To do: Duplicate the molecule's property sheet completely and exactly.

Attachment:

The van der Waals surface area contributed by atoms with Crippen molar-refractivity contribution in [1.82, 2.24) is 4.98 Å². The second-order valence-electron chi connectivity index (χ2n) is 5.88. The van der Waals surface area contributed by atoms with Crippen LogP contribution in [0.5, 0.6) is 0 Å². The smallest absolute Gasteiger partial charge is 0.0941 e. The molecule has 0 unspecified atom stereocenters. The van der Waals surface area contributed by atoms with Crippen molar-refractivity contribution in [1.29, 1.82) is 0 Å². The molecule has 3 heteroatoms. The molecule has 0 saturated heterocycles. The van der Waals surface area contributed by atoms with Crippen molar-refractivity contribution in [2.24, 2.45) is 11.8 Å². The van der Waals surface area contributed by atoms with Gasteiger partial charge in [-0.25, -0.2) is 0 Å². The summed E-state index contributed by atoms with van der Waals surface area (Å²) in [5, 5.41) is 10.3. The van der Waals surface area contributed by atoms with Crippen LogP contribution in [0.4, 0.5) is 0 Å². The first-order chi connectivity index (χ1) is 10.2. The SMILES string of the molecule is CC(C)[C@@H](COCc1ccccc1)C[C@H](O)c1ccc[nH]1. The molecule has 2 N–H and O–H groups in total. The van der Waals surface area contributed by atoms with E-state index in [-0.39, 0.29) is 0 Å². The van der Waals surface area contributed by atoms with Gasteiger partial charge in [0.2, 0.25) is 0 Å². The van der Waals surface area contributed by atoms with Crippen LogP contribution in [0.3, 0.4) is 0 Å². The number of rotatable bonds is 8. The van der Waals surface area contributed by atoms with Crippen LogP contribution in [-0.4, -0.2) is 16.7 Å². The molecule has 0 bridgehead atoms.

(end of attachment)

The van der Waals surface area contributed by atoms with Crippen molar-refractivity contribution in [1.82, 2.24) is 4.98 Å². The second-order valence-electron chi connectivity index (χ2n) is 5.88. The van der Waals surface area contributed by atoms with Crippen LogP contribution in [0.5, 0.6) is 0 Å². The smallest absolute Gasteiger partial charge is 0.0941 e. The molecule has 0 unspecified atom stereocenters. The van der Waals surface area contributed by atoms with Crippen molar-refractivity contribution in [1.29, 1.82) is 0 Å². The molecule has 3 heteroatoms. The molecule has 0 saturated heterocycles. The van der Waals surface area contributed by atoms with Crippen molar-refractivity contribution in [2.24, 2.45) is 11.8 Å². The van der Waals surface area contributed by atoms with Gasteiger partial charge in [-0.25, -0.2) is 0 Å². The summed E-state index contributed by atoms with van der Waals surface area (Å²) in [5, 5.41) is 10.3. The van der Waals surface area contributed by atoms with Crippen LogP contribution in [0.4, 0.5) is 0 Å². The first-order chi connectivity index (χ1) is 10.2. The SMILES string of the molecule is CC(C)[C@@H](COCc1ccccc1)C[C@H](O)c1ccc[nH]1. The molecule has 2 N–H and O–H groups in total. The van der Waals surface area contributed by atoms with E-state index in [-0.39, 0.29) is 0 Å². The van der Waals surface area contributed by atoms with Gasteiger partial charge in [0.2, 0.25) is 0 Å². The van der Waals surface area contributed by atoms with Crippen LogP contribution in [0.3, 0.4) is 0 Å². The number of rotatable bonds is 8. The van der Waals surface area contributed by atoms with Crippen LogP contribution in [-0.4, -0.2) is 16.7 Å². The molecule has 0 bridgehead atoms.